Sharepoint 2010 : Lookup Column

The lookup column in Sharepoint 2010 packs a very nice & practical feature.
Now while populating a lookup value, corresponding column values of the looked up item can also be populated (from the source list).
In Moss 2007, that would have required an event handler. That's simple, the way things should be.

Sharepoint 2010 Beta is here......

Get your 64bit OS/PC ready!!!
The wait is over, SharePoint 2010 beta is here, follow the direct download link.


Why developers like SharePoint 2010?

Article by Paul Krill

Integration with Visual Studio is one change that makes SharePoint much easier to develop collaboration apps, developers say

Short Overview of SharePoint Features in Visual Studio 2010

Original article by Peter Jausovec
"As you probably know, Visual Studio 2010 was announced earlier this week and it contains a lot of cool features and project templates for SharePoint developers. Below is a short overview for some of the SharePoint development related features and project templates.

Configurable deployment

With all new SharePoint project templates you can leverage new configurable deployment feature which lets you configure the way you want to deploy or retract your project. Besides using provided, out of the box deployment steps (Run Pre-Deployment Command, Run Post-Deployment Command, Recycle IIS Application Pool, Retract Solution, Add Solution, and Activate Features) you can use SharePoint extensibility to create your own, custom deployment steps and deployment configurations.

Sandboxed and farm solutions

Some SharePoint projects can be deployed either as sandboxed or farm solutions. Sandboxed solutions run in a secure and monitored process that has limited resource access and with farm solutions user must have SharePoint administrator privileges to run or deploy the solution. You can read more about SharePoint sandboxed solution here.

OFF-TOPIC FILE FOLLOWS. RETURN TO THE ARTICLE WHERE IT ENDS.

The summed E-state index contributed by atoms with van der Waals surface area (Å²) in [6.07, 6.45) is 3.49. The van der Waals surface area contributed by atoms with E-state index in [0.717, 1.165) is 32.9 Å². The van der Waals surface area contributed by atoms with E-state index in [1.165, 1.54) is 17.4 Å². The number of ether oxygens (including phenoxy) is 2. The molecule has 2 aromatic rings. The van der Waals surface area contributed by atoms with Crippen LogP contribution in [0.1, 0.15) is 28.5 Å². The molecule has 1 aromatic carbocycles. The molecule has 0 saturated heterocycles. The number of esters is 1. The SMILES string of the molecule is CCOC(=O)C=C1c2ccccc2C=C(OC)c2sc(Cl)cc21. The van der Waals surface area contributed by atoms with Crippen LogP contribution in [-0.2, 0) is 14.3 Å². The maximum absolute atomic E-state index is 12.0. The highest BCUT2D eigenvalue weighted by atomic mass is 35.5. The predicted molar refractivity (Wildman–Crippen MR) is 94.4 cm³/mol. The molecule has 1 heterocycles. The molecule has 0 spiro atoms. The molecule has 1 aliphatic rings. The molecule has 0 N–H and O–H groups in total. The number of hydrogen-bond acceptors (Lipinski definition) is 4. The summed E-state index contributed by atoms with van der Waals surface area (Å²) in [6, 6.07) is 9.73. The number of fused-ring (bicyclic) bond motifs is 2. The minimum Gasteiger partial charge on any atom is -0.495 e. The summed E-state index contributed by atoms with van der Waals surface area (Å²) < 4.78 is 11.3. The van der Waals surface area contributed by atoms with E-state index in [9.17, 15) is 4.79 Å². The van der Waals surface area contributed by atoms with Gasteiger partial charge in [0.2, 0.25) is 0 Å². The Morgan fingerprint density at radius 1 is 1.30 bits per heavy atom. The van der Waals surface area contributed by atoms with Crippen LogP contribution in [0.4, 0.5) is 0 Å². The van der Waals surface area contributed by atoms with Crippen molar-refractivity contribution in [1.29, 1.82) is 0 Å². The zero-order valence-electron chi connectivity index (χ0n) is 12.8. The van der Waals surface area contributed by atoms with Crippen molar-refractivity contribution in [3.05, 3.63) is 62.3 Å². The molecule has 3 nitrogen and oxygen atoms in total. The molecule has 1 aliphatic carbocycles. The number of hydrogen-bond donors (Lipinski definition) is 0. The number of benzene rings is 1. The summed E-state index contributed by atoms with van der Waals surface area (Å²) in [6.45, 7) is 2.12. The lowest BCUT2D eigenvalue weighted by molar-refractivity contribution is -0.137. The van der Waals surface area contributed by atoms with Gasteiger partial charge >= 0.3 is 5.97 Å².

Extending SharePoint Tools

Even though Visual Studio 2010 contains a set of project templates you can also extend them. You can create extensions for projects, project items, define your own project item types and create deployment extensions. You can read more about extending SharePoint tools on MSDN.

Feature and Package Designer

Feature and package designers give you the ability to customize features in your solution and with packaging designer you can customize which features are getting deployed and how. More about feature and package designer is here.

SharePoint Explorer

SharePoint Explorer is a new tool window that gives you a view into your SharePoint server. You can get a hierarchical view of lists, sites and workflows on your SharePoint server.

SharePoint Project and Project Item Templates

The following SharePoint specific project templates and project item templates are available in Visual Studio 2010:
Project Templates
  • Empty SharePoint project
  • Visual Web Part project
  • Sequential and State Machine Workflow
  • Business Data Connectivity Model
  • Event Receiver
  • List Definition
  • Content Type
  • Module Project
  • Site Definition
Project Item Templates
  • Empty Element
  • Web Part
  • User Control
  • Application Page
  • Association Form
  • Initiation Form
  • Business Data Connectivity Resource Item
  • List Instance
  • List Definition From Content Type
  • Global Resources File